VIMS professors help explain recent cold spell, low tides
Wondering where all the water went? You’re not alone. People around Chesapeake Bay have been noticing persistently low water levels in tandem with our recent cold spell.
Indeed, in an era when some of the most consistent environmental concerns are sea-level rise and global warming, almost two weeks of low tides and chilly temps has raised a host of questions, as well as concerns among vessel operators, certain anglers, and oyster growers. The latter worry about potential mortality among oysters exposed to below-freezing air temperatures during low tide.
Dr. John Boon, VIMS emeritus professor and tidal expert, says the answers to these questions lie in the complex interplay among the sun, moon, and Earth, as well as our planet’s own land, ocean, and atmosphere.
In regard to water levels, Boon says “We’re near the low in the seasonal cycle right now because it’s winter and water contracts when it’s colder.” He says recent tides have also been of relatively low magnitude due to the regular monthly variations in the relative alignment of the Earth, moon, and sun.
But Boon says a more significant factor in explaining the low water levels is a pattern of persistent northerly winds, which act to push water out of the Bay. For example, data from NOAA’s York River buoy shows that winds blew almost exclusively from within 30 degrees of north between December 30th and January 7th.
VIMS emeritus professor Carl "Woody" Hobbs notes that barometric pressure may have also contributed to the low water levels. "High barometric pressure depresses water levels just as low pressure increases storm surge," he says. "The very clear, very cold weather we just experienced often occurs with high pressure."
Boon says other broader meteorological factors are also in play. That’s apparent in the monthly mean sea level (MMSL) values shown in the Tidewatch charts he developed to help people keep track of water levels in the Bay and adjacent coastal areas.
For example, the current MMSL value for the tide gauge at the York River Coast Guard station is 0.79 feet, almost half a foot lower than the station’s current 1.25-foot value for mean sea level.
“The MMSL numbers for December are a bit lower than usual,” says Boon. “In the last 10 years at Norfolk only 3 Decembers have come in below this year's low.” The recent spell of northerly winds is likely part of the reason, but Boon notes that similar December MMSL lows are showing up in other regions as well.
The widespread occurrence of these low MMSL values makes Boon think they’re most likely due to year-to-year changes in regional ocean-atmosphere interactions such as El Niño or the North Atlantic Oscillation, “That's inter-annual variability for you,” he says.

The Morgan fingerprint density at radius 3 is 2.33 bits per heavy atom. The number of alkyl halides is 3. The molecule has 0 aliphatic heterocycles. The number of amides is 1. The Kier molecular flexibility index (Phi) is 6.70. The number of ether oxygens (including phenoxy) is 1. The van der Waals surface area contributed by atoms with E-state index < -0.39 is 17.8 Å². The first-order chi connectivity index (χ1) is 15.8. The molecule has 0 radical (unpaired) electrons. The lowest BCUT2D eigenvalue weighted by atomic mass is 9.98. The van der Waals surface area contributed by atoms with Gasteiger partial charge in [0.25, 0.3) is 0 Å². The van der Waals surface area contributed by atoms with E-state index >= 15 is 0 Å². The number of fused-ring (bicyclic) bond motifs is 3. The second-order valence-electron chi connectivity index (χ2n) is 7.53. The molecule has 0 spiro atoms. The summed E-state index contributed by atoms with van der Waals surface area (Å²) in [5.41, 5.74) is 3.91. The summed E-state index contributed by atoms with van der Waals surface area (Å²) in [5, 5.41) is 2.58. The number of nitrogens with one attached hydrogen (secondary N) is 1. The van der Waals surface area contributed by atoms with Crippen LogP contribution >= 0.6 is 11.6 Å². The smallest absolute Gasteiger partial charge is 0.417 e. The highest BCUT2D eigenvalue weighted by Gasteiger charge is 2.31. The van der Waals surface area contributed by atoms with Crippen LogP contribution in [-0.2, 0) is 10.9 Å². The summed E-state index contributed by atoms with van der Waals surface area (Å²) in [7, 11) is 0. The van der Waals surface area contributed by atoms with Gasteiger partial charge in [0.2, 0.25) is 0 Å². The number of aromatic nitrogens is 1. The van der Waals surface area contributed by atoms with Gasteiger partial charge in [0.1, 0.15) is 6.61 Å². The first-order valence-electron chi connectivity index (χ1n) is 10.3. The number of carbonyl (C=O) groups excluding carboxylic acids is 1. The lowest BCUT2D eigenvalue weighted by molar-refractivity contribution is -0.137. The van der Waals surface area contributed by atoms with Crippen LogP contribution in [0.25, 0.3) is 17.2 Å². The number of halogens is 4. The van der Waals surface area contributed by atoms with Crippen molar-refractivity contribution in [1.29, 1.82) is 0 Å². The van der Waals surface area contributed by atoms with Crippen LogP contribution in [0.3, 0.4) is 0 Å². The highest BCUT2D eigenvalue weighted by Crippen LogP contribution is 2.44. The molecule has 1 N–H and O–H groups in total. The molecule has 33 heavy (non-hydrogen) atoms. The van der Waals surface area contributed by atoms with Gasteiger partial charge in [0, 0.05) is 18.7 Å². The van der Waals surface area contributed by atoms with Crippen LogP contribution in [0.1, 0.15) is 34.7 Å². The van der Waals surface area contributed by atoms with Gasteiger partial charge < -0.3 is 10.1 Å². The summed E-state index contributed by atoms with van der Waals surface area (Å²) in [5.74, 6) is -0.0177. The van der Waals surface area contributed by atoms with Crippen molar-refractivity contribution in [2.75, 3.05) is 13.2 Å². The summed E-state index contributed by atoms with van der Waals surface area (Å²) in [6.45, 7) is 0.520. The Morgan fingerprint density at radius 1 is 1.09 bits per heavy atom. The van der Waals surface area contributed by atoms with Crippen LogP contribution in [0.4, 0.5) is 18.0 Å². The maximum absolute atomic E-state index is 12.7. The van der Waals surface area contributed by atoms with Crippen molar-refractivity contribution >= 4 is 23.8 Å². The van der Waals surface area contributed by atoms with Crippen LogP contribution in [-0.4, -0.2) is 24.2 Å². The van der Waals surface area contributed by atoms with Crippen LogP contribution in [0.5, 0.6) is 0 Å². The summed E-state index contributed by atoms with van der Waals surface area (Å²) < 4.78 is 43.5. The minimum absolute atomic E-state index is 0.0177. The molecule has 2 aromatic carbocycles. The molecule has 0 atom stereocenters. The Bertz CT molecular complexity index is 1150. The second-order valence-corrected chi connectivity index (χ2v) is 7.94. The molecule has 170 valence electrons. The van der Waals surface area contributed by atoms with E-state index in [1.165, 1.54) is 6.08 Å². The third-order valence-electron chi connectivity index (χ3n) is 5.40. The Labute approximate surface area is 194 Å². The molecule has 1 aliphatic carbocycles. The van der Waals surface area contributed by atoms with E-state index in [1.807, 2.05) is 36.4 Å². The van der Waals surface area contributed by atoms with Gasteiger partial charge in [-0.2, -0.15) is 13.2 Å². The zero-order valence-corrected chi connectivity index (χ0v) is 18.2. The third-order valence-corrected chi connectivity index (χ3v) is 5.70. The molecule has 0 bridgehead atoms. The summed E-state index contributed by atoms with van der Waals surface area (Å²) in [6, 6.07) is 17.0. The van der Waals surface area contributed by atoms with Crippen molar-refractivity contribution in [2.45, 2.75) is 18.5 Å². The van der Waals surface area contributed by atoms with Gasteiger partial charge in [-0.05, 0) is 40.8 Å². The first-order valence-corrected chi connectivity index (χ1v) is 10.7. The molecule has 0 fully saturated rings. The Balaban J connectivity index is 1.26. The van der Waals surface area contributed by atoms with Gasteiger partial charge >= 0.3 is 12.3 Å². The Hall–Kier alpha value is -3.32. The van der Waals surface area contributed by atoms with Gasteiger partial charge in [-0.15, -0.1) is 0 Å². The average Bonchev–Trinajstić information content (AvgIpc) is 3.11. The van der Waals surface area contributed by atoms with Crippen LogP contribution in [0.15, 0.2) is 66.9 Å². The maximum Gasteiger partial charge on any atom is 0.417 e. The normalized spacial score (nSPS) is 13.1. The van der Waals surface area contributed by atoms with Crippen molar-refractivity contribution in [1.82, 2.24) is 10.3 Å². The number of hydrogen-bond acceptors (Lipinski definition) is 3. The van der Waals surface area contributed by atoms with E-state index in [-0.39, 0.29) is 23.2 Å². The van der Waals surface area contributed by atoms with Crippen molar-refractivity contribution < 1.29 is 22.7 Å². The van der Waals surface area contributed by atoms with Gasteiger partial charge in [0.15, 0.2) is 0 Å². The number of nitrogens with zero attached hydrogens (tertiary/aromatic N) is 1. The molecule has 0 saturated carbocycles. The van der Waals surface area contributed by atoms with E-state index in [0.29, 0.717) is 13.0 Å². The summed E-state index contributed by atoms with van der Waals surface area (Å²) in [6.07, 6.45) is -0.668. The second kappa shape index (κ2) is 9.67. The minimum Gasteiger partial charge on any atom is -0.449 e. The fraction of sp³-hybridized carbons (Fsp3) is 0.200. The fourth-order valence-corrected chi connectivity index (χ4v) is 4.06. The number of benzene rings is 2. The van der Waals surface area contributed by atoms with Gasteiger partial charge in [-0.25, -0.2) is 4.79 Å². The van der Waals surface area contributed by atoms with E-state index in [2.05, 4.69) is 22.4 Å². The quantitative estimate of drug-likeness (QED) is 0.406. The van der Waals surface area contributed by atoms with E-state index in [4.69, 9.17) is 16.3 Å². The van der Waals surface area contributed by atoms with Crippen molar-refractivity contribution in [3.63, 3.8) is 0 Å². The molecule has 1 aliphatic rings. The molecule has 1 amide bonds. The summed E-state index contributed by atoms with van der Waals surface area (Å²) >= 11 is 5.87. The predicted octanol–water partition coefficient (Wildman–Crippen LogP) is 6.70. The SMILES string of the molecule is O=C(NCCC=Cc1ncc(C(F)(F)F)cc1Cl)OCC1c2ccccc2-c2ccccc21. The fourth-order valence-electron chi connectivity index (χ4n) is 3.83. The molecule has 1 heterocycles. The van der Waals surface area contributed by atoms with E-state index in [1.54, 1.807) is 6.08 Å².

By bringing cold Arctic air unusually far south, the persistent northerly winds also help explain the recent cold spell, which saw temperatures fall below daily mean high and low values almost continuously between December 27th and January 8th.
Also contributing to the chill was the passage of winter storm “Grayson.” The counter-clockwise circulation of this uncommonly intense coastal low-pressure system helped drive the northerly winds, and moreover brought significant snow to areas all along the U.S. Eastern seaboard. The snow accentuated the cold temperatures by reflecting the already weak winter sunlight.
Ironically, there is mounting evidence that global warming may be contributing both to powerful winter storms like Grayson and cold spells in the eastern U.S. The reasoning here is that the significant warming observed in the Arctic during the last few decades is reducing the temperature contrast between polar and temperate areas. This in turn decreases the strength of the jet stream, which makes it more likely to develop persistent meanders that can steer still relatively cold Arctic air far south.
"Cold air masses that used to be held more tightly in the polar region are now able to reach mid-latitudes like water from a broken dam," says Boon.
Another ironic factor in regards to the recent cold spell is that it was so perceptible exactly because recent winters have been so warm. In other words, cold spells like this used to be much more common, and thus much less remarkable.
Evidence for this long-term warming trend comes from observation of both air and sea temperatures; several long-serving and emeritus professors at VIMS corroborate the trend with anecdotal accounts. Their most notable memory is the winter of 1978-79, when ice covered not only Chesapeake Bay’s smaller tidal creeks, but its larger tributaries and mainstem as well. Hobbs, who began his career at VIMS as a graduate student in 1971, clearly remembers an aerial resupply mission that winter to Tangier Island near the Virginia-Maryland border, which was completely surrounded by ice and thus unavailable for resupply by ship.
“Cold winters used to be much more common,” says Hobbs. Climate data back him up.